REDDING, Calif. — Marily Woodhouse is the director of the Battle Creek Alliance & Raptor Rescue and recalled the moment she learned about an eagle, nicknamed Titanium, crashing into a car. “She hit the windshield and went through it. And, honestly, if she had her wings out they would have ripped off.”
Since November, Woodhouse has been helping Titanium recover after nose-diving into a moving car and nearly dying.
“When I got her, she was actually lying on her side with her eyes closed, which is bad,” Woodhouse explained. “I mean, usually, that's kind of the step before death.”
RELATED ARTICLE | Eagle is nicknamed 'Titanium' after surviving crash into moving car in Whitmore
Slowly, but surely, Woodhouse worked with Titanium to finally be able to release her back into the wild on Monday morning, April 10.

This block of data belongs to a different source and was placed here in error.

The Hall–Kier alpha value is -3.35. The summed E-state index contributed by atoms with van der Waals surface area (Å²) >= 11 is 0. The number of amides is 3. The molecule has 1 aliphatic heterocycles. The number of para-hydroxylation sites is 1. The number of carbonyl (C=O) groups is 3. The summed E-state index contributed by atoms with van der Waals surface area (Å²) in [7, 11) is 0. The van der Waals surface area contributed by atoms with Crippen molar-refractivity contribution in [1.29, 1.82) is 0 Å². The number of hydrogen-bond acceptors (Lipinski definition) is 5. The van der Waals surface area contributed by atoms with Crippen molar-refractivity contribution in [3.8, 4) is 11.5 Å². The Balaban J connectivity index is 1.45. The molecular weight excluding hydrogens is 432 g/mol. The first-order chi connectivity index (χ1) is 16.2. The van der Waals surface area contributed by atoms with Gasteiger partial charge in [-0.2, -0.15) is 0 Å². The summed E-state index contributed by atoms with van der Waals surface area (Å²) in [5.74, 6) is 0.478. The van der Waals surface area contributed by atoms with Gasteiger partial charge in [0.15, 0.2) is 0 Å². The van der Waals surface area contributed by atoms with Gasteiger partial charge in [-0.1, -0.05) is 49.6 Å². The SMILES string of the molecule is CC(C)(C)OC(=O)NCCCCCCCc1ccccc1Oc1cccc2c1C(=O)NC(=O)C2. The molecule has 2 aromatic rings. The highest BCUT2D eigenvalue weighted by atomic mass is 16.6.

Titanium was lucky enough to survive the car wreck, but this is a problem that Woodhouse says she sees often. "When you're driving and you see a bird on the side of the road, because they are feeding, they don't want to leave it, so they wait till the last minute. And, if you keep going as fast as you were going, they don't have time to get away.”
Slowing down when seeing birds on the sides of the roads can be one simple way of ensuring both the bird's safety and yours.
"They are so important for the ecosystem and to protect them is to protect all of us—to protect life," Woodhouse told KRCR.
Titanium was released back into the wild this week after making a full recovery, Woodhouse told KRCR she hopes to save more in the future.
To report errors or issues with this article please email the editorial team.